CJINI head, Jacqui Durkin, said: “We found evidence that prisoners in CSUs were spending too long in their cell without meaningful human contact.”
UN Mandela Rules define solitary confinement as 22 hours a day or longer spent in isolation without meaningful human contact.
CJINI found: “Analysis of a sample of CCTV footage from each CSU facility viewed by inspectors showed the average time spent out of cell for CSU prisoners in Maghaberry over a five-day-period was 25 minutes per day; at Magilligan over a three-day-period it was 26 minutes per day; and at Hydebank over a three-day-period it was 89 minutes per day.
“Some prisoners spent long periods locked in their cells. CSUs were predictable, restrictive and exclusively focused on fulfilling institutional routines.
“There was an uncomfortable reliance on a culture dependent on each prisoner making a ‘request’ for basic needs. Association with other prisoners was not routinely assessed or provided.”
“Never my intention”
When contacted by The Detail, a spokesperson for the NIPS referenced correspondence sent by the Director General on January 7, 2022 in which Mr Armour stated he wanted to assure Chief Inspector Durkin he values the “importance of independent scrutiny” provided by CJINI.
In the letter, Mr. Armour wrote: “The purpose of my (November 2021) letter was not to be unhelpful or disrespectful, nor was it to dispute your findings, indeed I acknowledged in my letter that the report will make a significant contribution to the delivery and operation of CSUs in our three prisons.
“I want to be very clear that it was never my intention, as I said in my previous letter, to deflect away from justified, evidence-based criticism.”
However, the NIPS Director General added that he remained of the belief that it’s important for “justice leaders” to “be able to offer comments and context, and seek clarification on the draft reports…to ensure robust outcomes rather than diminish from them”.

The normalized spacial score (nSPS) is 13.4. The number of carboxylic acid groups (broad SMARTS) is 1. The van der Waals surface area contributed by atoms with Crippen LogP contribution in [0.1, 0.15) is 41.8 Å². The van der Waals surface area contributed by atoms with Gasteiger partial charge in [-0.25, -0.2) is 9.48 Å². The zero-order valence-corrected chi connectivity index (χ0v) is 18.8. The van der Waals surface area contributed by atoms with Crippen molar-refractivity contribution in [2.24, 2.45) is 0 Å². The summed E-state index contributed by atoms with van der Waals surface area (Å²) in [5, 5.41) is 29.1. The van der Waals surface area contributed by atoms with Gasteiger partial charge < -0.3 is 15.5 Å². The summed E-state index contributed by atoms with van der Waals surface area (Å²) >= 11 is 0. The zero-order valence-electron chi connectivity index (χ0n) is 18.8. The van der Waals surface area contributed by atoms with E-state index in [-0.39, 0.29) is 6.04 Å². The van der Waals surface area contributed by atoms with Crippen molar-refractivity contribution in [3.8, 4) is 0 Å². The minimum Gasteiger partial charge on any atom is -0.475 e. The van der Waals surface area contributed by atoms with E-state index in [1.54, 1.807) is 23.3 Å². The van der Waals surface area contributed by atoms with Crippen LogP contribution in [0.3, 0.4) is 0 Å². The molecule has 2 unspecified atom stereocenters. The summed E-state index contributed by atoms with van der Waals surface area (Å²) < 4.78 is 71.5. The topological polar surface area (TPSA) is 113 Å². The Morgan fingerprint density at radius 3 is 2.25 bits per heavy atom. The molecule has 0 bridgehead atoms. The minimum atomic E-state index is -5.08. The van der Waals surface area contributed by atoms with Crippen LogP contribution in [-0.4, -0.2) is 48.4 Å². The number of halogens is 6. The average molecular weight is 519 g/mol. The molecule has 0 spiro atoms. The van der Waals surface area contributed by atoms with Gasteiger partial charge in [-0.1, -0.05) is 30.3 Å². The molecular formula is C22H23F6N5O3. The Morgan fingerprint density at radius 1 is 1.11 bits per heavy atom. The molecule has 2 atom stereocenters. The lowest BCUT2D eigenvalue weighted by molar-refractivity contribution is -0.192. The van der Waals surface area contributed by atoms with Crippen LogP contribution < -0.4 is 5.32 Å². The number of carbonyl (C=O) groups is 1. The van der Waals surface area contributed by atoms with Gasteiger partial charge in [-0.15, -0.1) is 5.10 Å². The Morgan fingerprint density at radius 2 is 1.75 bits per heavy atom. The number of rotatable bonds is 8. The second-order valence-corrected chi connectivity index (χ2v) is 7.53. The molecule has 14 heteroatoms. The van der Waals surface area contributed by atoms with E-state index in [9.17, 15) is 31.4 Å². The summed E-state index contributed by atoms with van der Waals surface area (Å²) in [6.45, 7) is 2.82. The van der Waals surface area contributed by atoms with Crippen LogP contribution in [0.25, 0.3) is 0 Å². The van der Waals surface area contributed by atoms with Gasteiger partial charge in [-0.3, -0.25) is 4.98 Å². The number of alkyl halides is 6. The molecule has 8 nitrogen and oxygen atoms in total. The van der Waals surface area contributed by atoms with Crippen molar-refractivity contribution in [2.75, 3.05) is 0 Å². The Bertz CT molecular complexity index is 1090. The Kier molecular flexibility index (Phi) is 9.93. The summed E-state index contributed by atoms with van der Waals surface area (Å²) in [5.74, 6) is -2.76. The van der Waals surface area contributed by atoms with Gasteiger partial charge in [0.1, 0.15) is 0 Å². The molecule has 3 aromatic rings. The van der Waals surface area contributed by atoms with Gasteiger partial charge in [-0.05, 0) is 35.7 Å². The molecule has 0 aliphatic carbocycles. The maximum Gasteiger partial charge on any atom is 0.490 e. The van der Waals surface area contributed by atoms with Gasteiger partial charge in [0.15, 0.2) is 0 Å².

Mr Armour continued: “Scrutiny reports are hugely important and often have far-reaching implications.
“Consequently, provided comments are offered in a constructive and transparent way that recognises that final decisions on the content of reports and recommendations made are for you and you alone to make – I do not believe this in any way questions the independence of your office.”
The head of NIPS also said he regretted if his November 19, 2021 correspondence “caused any concern in this regard” and that he hoped Ms Durkin would accept this wasn’t his intention.
Chief Inspector Durkin and Mr Armour recently met to discuss the progress on the implementation of the CSU report’s recommendations.
The NIPS said “progress continues to be made” in this regard, while CJINI said it’s “committed to maintaining a focus on the issues identified in this review report” and it “will be carrying out a follow-up review…to assess progress made” later in this financial year.
CJINI also said: “The findings of the follow-up review will be published after this work has been completed.”
The inspection body added that Ms Durkin was “encouraged”, from her recent meeting with Mr Armour, about the NIPS’ acceptance of the recommendations in the CSU report.
However, CJINI also said her views on Mr Armour’s initial response to the draft report remain “as stated in her letter to the Director General dated December 21, 2021”.